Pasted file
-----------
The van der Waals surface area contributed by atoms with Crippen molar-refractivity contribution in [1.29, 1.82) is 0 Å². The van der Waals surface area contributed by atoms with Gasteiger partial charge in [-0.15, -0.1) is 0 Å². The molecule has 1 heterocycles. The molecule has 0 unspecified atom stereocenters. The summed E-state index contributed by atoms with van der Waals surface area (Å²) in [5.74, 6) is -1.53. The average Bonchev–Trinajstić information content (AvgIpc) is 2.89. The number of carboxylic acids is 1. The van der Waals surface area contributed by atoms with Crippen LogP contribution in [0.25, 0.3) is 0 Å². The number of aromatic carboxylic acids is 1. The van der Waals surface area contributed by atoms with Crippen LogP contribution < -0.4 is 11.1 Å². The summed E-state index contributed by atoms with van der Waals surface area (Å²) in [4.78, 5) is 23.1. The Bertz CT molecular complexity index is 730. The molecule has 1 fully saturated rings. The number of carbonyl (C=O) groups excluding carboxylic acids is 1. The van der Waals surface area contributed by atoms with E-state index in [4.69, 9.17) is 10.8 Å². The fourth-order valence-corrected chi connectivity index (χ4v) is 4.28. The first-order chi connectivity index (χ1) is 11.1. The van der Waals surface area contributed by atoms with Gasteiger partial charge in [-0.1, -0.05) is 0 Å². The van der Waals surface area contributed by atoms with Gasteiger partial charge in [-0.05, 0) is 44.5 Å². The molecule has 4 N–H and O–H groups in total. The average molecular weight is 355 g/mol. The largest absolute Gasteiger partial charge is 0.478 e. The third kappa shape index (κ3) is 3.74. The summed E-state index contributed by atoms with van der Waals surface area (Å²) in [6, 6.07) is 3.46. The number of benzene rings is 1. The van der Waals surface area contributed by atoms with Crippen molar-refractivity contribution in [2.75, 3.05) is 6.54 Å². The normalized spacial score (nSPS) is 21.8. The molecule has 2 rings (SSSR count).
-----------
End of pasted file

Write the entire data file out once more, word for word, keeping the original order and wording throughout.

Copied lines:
The van der Waals surface area contributed by atoms with Crippen molar-refractivity contribution in [1.29, 1.82) is 0 Å². The van der Waals surface area contributed by atoms with Gasteiger partial charge in [-0.15, -0.1) is 0 Å². The molecule has 1 heterocycles. The molecule has 0 unspecified atom stereocenters. The summed E-state index contributed by atoms with van der Waals surface area (Å²) in [5.74, 6) is -1.53. The average Bonchev–Trinajstić information content (AvgIpc) is 2.89. The number of carboxylic acids is 1. The van der Waals surface area contributed by atoms with Crippen LogP contribution in [0.25, 0.3) is 0 Å². The number of aromatic carboxylic acids is 1. The van der Waals surface area contributed by atoms with Crippen LogP contribution < -0.4 is 11.1 Å². The summed E-state index contributed by atoms with van der Waals surface area (Å²) in [4.78, 5) is 23.1. The Bertz CT molecular complexity index is 730. The molecule has 1 fully saturated rings. The number of carbonyl (C=O) groups excluding carboxylic acids is 1. The van der Waals surface area contributed by atoms with E-state index in [4.69, 9.17) is 10.8 Å². The fourth-order valence-corrected chi connectivity index (χ4v) is 4.28. The first-order chi connectivity index (χ1) is 11.1. The van der Waals surface area contributed by atoms with Gasteiger partial charge in [-0.1, -0.05) is 0 Å². The van der Waals surface area contributed by atoms with Gasteiger partial charge in [-0.05, 0) is 44.5 Å². The molecule has 4 N–H and O–H groups in total. The average molecular weight is 355 g/mol. The largest absolute Gasteiger partial charge is 0.478 e. The third kappa shape index (κ3) is 3.74. The summed E-state index contributed by atoms with van der Waals surface area (Å²) in [6, 6.07) is 3.46. The number of benzene rings is 1. The van der Waals surface area contributed by atoms with Crippen molar-refractivity contribution in [2.75, 3.05) is 6.54 Å². The normalized spacial score (nSPS) is 21.8. The molecule has 2 rings (SSSR count).